Boothby, introduced in The Next Generation‘s “The First Duty,” is a featured player throughout Starfleet Academy. That makes sense, as he’s the groundskeeper—and clearly much more, given his intimate knowledge of everyone and everything on campus, going back decades. Plus, he’s Ray Walston, and there’s no such thing as too much Ray Walston.

When Nog is imprisoned, Boothby somehow manages to read the Ferengi’s psych profile, which shouldn’t fall under the clearance level of a guy who cleans up flowerbeds for a living. He also facilitates the cadets’ brig escape by ordering his team to “accidentally” drill though the Academy’s main power cable, cutting power to their cell at just the right moment. And it’s Boothby who tells Spock details of the judges’ cadet days, enabling him to mount the squad’s defense. Marvel should have published a Boothby-centric spy spinoff—costarring Garak, perhaps. The title: Star Trek: Sewn and Sown. IDW, call me!

There’s an intriguing (and obviously coincidental) connection to the CBS All-Access era of Star Trek. Spock muses that there may be Tal Shiar spies planted deep in Starfleet, but that such spies rarely last since Romulans lack the ability to maintain Vulcan logical discipline for long. This commentary takes on retroactively ironic significance given the revelation, in Star Trek: Picard‘s “Maps and Legends,” that Commander Oh, a Tal Shiar general, has long infiltrated Starfleet Security successfully. So has Cadet T’Priell, for that matter. Not even Spock gets it right all the time—though in his defense, he does sense a duality to her nature, setting the stage for the inevitable reveal of her heritage.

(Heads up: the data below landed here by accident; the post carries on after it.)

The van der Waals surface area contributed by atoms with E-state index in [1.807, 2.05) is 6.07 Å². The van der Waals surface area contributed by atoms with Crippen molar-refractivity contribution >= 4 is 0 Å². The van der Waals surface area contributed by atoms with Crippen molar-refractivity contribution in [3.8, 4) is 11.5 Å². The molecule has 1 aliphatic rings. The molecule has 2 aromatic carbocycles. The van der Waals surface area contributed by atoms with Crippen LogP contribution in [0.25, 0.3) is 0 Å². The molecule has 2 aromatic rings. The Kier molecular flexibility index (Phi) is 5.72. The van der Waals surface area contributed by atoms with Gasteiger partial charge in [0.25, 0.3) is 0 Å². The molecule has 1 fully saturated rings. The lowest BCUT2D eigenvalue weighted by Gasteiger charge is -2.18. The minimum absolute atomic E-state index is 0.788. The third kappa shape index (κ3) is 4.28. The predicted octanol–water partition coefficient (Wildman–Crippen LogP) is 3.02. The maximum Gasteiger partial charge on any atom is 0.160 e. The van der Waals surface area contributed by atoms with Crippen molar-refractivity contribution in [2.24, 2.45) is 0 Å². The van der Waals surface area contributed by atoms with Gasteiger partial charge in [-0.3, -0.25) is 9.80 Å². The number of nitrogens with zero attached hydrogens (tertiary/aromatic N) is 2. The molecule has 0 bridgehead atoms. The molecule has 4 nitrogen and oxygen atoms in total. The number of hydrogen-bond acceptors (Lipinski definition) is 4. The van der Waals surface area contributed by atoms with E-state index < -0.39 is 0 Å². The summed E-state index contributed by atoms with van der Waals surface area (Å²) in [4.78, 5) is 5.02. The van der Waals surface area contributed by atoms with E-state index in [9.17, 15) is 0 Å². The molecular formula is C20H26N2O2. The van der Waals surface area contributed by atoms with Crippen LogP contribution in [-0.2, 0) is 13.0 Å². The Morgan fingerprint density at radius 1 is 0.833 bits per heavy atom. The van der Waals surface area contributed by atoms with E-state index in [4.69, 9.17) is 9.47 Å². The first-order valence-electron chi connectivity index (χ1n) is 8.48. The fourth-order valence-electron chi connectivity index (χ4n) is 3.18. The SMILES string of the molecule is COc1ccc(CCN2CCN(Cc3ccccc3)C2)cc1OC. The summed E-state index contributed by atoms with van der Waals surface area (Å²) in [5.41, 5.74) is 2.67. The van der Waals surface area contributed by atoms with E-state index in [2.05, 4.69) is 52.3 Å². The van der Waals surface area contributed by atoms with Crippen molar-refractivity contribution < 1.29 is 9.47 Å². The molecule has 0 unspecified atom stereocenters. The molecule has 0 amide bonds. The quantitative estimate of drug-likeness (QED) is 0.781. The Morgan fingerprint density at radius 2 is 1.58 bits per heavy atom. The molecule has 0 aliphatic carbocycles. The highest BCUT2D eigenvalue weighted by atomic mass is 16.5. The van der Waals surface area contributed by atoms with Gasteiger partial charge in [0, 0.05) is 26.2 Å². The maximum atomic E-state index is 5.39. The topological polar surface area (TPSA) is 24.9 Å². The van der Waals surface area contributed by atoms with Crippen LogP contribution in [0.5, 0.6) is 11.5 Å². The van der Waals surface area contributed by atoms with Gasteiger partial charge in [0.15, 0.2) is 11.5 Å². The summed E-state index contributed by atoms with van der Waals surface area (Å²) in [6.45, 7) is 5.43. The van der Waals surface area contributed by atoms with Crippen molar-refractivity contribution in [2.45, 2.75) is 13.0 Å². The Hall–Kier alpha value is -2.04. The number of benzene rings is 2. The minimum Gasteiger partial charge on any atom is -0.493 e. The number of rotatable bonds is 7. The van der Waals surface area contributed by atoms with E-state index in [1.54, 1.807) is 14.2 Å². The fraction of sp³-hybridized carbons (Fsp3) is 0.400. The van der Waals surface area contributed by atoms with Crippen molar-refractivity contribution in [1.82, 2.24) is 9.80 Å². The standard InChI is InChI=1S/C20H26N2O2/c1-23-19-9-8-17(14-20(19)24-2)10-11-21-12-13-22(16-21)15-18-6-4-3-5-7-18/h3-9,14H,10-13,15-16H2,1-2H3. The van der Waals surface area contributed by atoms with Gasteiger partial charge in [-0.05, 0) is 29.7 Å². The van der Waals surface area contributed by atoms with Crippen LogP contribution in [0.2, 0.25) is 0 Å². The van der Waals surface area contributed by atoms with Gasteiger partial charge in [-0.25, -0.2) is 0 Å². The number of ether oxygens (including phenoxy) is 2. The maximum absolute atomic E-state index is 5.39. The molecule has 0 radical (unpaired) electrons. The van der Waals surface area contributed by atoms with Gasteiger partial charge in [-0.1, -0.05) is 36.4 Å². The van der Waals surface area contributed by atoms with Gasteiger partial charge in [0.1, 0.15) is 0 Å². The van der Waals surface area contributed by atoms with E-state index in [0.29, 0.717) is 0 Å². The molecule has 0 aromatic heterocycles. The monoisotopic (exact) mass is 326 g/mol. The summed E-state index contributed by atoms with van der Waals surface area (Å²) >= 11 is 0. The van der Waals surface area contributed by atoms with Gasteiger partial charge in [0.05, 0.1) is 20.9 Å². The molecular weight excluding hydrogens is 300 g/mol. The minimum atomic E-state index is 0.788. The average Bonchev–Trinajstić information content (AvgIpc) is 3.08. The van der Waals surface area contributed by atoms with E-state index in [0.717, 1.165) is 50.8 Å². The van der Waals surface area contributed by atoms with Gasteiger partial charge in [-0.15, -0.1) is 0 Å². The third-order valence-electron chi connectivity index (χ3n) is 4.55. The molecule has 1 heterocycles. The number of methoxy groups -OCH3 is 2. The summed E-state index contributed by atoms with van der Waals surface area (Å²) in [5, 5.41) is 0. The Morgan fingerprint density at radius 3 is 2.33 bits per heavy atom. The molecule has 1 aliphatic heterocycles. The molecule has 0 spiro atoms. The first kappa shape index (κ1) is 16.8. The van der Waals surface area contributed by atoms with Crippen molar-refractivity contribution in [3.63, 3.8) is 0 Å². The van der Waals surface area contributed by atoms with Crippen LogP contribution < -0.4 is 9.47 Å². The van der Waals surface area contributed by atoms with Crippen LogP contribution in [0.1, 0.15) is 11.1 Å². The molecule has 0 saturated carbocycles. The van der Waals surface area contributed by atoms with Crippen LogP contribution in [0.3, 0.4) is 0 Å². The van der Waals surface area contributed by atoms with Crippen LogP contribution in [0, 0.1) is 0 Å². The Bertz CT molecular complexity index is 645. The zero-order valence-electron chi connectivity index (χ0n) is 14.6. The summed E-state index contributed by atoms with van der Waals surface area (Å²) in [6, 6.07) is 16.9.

In the meantime, the invasion of Talos IV is just the beginning of a larger storyline: Marvel’s “Telepathy War” epic, spanning not only Starfleet Academy, but also Deep Space Nine, Star Trek Unlimited, and Voyager, before concluding with the Telepathy War: Reality’s End one-shot. Long before IDW’s “Day of Blood,” there was “Telepathy War,” and it was glorious. But that’s a topic for another week’s column.

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Rich Handley has written, co-written, co-edited, or contributed to dozens of books, both fiction and non-fiction, about Planet of the Apes, Watchmen, Back to the Future, Star Trek, Star Wars, Battlestar Galactica, Hellblazer, Swamp Thing, Stargate, Dark Shadows, The X-Files, Twin Peaks, Red Dwarf, Blade Runner, Doctor Who, Buffy the Vampire Slayer, Batman, the Joker, classic monsters, and more. He has also been a magazine writer and editor for nearly three decades. Rich edited Eaglemoss’s Star Trek Graphic Novel Collection, and he currently writes articles for Titan’s Star Trek Explorer magazine, as well as books for an as-yet-unannounced role-playing game. Learn more about Rich and his work at